Jumbo loans are so-called primarily due to the amount borrowed compared with the conforming loan limit for the area. In most parts of the country like Charlotte, the maximum conforming loan limit is currently $726,200. A Jumbo loan would be considered any amount above this. Each year, the Federal Housing Finance Agency, or FHFA, publishes the annual conforming loan limits for the entire country based upon previously released housing data, specifically the national average home values taken from the third quarter of the previous year.
As it relates to qualifying, jumbo loans are processed and approved in much the same manner as with any other loan type yet the minimum credit scores may be higher with jumbo loan programs compared to conforming ones. The minimum credit score for many conforming loans is 620 while the minimum credit score for jumbo loans is higher. Borrowers generally need a 680 + credit score when financing 90% or 95%. With a jumbo loan, how do lenders use the credit score during the loan approval process?
Credit scores are compiled using an algorithm developed by the FICO Company. Credit scores can range from as low as 300 to as high as 850. These scores review recent credit history based on five separate categories, payment history, available credit, length of credit history, types of credit and inquiries.
Payment history is the most important of the five, accounting for 35% of the total score. Payment history looks for any payments made more than 30 days past the due date. If such a payment is made and is relatively recent credit scores will fall. If payment is made more than 60 days past the due date, scores will fall even further.
Scores will also compare how much is owed on credit accounts with maximum credit limits. For borrowers who keep their credit balances around one-third of their credit lines scores will improve. As these balances approach the credit limit scores will begin to falter. Scores will also be damaged if account balances exceed, even temporarily, the credit line. This category accounts for 30% of your total score.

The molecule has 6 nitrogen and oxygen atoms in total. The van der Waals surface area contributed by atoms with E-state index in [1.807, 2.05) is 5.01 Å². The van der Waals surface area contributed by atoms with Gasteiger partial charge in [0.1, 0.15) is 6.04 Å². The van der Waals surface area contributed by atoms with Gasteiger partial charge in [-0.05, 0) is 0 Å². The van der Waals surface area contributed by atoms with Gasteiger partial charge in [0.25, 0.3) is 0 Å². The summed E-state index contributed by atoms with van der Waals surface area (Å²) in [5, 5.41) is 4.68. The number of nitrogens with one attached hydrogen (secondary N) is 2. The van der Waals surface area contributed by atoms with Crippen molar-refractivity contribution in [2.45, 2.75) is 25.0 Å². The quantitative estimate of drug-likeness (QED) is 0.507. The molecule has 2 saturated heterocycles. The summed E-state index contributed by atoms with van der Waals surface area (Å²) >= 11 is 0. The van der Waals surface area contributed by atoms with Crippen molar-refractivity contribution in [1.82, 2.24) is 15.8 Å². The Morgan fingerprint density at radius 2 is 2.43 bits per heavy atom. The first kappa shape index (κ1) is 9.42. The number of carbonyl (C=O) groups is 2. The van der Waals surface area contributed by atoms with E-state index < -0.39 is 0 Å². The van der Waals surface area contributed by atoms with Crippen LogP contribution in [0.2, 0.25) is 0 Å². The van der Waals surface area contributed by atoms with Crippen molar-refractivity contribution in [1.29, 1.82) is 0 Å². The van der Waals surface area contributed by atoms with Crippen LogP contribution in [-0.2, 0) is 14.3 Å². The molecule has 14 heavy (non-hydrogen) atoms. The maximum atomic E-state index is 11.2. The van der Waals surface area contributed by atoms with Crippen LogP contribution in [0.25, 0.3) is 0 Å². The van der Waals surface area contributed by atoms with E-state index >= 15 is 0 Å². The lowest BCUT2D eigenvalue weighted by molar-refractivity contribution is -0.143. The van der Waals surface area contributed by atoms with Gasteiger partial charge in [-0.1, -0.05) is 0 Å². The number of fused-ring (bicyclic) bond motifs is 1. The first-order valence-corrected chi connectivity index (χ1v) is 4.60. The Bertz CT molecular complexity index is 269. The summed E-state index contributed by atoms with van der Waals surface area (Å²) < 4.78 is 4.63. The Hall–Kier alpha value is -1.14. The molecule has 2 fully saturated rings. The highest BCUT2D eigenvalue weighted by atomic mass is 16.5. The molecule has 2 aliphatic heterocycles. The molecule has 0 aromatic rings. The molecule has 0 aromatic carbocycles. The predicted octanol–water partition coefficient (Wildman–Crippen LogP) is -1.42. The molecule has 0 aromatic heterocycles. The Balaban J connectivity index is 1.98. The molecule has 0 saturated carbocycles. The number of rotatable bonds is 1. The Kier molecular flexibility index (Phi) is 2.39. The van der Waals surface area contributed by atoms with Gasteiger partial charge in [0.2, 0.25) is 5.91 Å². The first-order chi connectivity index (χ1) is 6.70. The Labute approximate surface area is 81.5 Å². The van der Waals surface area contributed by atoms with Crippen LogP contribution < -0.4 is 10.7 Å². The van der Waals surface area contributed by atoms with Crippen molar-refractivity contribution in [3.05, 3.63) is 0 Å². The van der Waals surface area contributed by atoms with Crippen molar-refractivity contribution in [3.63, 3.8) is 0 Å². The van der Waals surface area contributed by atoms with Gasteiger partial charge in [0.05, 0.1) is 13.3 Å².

How long you have had credit will also affect your score. The longer you’ve had a credit history the better your score will be and makes up 15% of your total score. Types of credit, 10% of your score, relates to using different types of credit such as having a credit card and an automobile loan. The final 10% reviews how many times you’ve requested a new credit account. Several recent requests for new credit can cause scores to fall.
There are three main credit repositories, Equifax, Experian and TransUnion and each uses the very same algorithm. When lenders request credit when evaluating a loan application they will also receive a credit score from each. Because different merchants can subscribe to one, two or all three repositories and at different times, credit scores are typically similar but rarely exactly the same.
For example, a borrower requests a jumbo loan and the jumbo lender orders credit. The returning scores might be 743, 749 and 754. The lender tosses out the lowest and the highest score and uses the middle for qualifying purposes. In this example, the qualifying score is 749, above the 680 jumbo minimum.
Jumbo lenders can also offer slightly lower interest rates on different loan programs based upon different factors. Someone with a 30% down payment might be offered a better rate compared to someone with a 5% down payment, for example. So too can jumbo lenders offer lower rates for those with better credit, what lenders sometimes refer to as “loan level pricing adjustment.”
Finally, it’s important to note that while consumers can request their own credit scores those won’t necessarily be the same as the ones jumbo mortgage lenders use. They may be similar, but they’re generally not the same due to the different scoring models used.
For more information on all the 10% down and 5% down Jumbo financing options, please visit www.JumboLoanCenter.com or call ph: 800-840-6449